* Joe Amendola has filed a motion to dismiss the child sex abuse charges against his client, Jerry Sandusky. And if he actually thinks that’s going to happen, then he definitely needs to call 1-800-REALITY. [Associated Press]
* @AllenStanford’s motion for a #newtrial has been denied. The Ponzi schemer’s “conviction by journo tweet” argument has failed. Major props to Judge David Hittner for issuing a ruling in less than 140 characters. [Bloomberg]
* Everyone’s obsessed with the U.S. News law school rankings, but here’s a ranking that people should actually be paying attention to: the law schools that lead to the most debt. [The Short List / U.S. News and World Report]
* St. John’s Law is planning to launch two new LL.M. programs, neither of which is in tax. This is newsworthy because people will apply anyway, and then bitch about the “value” of their degree. [National Law Journal]
* John Payton, President and Director-Counsel of the NAACP Legal Defense Fund, RIP. [NAACP LDF]
* One of the reasons that members of Congress are so filthy rich is because they’re only technically breaking the law, but Scott Brown wants to try to curb Congressional “insider trading.” [CBS News]
* In other Congressional news, pizza is now considered a vegetable. And fat people the world over rejoiced by stuffing their faces and continuing to clog their arteries. But not me, because goddamn do I hate pizza. [MSNBC]
I again want to sincerely apologize for the inappropriate costumes worn by some of our employees at our Halloween Party in 2010. It was in extremely poor taste and I take full responsibility. I know people were extremely offended and people have every right to be upset with me and my firm.
I thought the rule for Halloween costumes was “don’t dress like Hitler.” But apparently you are also supposed to wear costumes that are nice and compassionate — or else you might be smacked around in the New York Times.
Over the weekend, you might have seen the Times story on the Stephen J. Baum law firm. As the largest so-called “foreclosure mill” in New York state, representing banks that kick people out of their homes, it’s not the kind of place that receives hugs and kisses from the community. Which is fine; lawyers there are paid for their work.
Every year the Baum firm hosts a huge Halloween party. Last year, employees reportedly dressed up like the some of the people who lose their homes during the course of Baum’s foreclosure business.
Some people are outraged that foreclosure lawyers don’t have “compassion” for their adversaries….
Ed. note: The Asia Chronicles column is authored by Kinney Recruiting. Kinney has made more placements of U.S. associates, counsels and partners in Asia than any other recruiting firm in each of the past seven years. You can reach them by email: firstname.lastname@example.org.
It’s that time of year again when JDs are starting to apply for 2L summer jobs and 2L summers are deciding which practice area to focus on.
For those JDs with an interest in potentially lateraling to or transferring to Asia in the future, please feel free to reach out to Kinney for advice on firm choices, interviewing and practice choices, relating to future marketability in Asia, or for a general discussion on your particular Asia markets of interest. This is of course a free of cost service for those who some years in the future may be our future industry contacts or perhaps even clients.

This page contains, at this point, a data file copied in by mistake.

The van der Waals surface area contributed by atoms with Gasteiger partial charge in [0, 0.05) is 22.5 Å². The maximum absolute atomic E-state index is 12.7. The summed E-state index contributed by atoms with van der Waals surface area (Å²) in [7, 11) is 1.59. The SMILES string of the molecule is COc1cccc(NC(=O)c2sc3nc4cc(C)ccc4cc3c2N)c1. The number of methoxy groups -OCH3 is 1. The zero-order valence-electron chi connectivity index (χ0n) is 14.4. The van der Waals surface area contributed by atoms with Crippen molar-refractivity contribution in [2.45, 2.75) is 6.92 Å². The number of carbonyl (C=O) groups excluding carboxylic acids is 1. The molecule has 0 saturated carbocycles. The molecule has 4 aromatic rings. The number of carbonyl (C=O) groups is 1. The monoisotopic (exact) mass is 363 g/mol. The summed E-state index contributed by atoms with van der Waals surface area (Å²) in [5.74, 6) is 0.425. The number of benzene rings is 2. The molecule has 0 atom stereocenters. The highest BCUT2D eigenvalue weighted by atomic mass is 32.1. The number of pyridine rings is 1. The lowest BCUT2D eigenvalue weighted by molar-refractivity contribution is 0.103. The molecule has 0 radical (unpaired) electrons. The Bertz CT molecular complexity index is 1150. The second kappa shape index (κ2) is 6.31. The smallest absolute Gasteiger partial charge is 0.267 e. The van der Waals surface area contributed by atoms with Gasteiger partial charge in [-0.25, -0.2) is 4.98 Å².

For some years now Kinney’s Asia head, Evan Jowers, has been formally advising Harvard Law students with such questions, as the Asia expert in Harvard Law’s “Ask The Experts Market Program” each summer and fall, with podcasts and scheduled phone calls. This has been an enjoyable and productive experience for all involved.
If you are considering a virtual law practice, you know that many of today’s solo firms started that way. But why are established, multi-attorney law firms going virtual?
Many small firms are successfully moving part—or even all—of their practice to a virtual setting. This even includes multi-jurisdictional practice spanning several states and practice areas, although solo and small partnerships are still the largest adopters of virtual law.
Can you do the same? The new article Mobile in Practice, Virtual by Design from author Jared Correia, Esq., explores how mobile technology bring real-life benefits to a small law firm. Read this new article—the next in Thomson Reuters’ Independent Thinking series for small firms—to explore how a mobile practice:
Reduces malpractice risk
Enables you to gather the best attorneys to fit the firm, regardless of each person’s geographic location
Leverages mobile devices and cloud technology to enable on-the-spot client and prospect communication
Transitioning in-house is something many (if not most) firm lawyers find themselves considering at some point. For many, it’s the first step in their career that isn’t simply a function of picking the best option available based on a ranking system.
Unknown territory feels high-risk, and can have the effect of steering many of us towards the well-greased channels into large, established companies.
For those who may be open to something more entrepreneurial, there is far less information available. No recruiter is calling every week with offers and details.
In sponsorship with Betterment, ATL and David Lat will moderate a panel about life in-house and we’ll hear from GCs at Birchbox, Gawker Media, Squarespace, Bonobos, and Betterment. Drinks, snacks, networking, and a great time guaranteed. Invite your colleagues, but RSVP fast, as space is limited.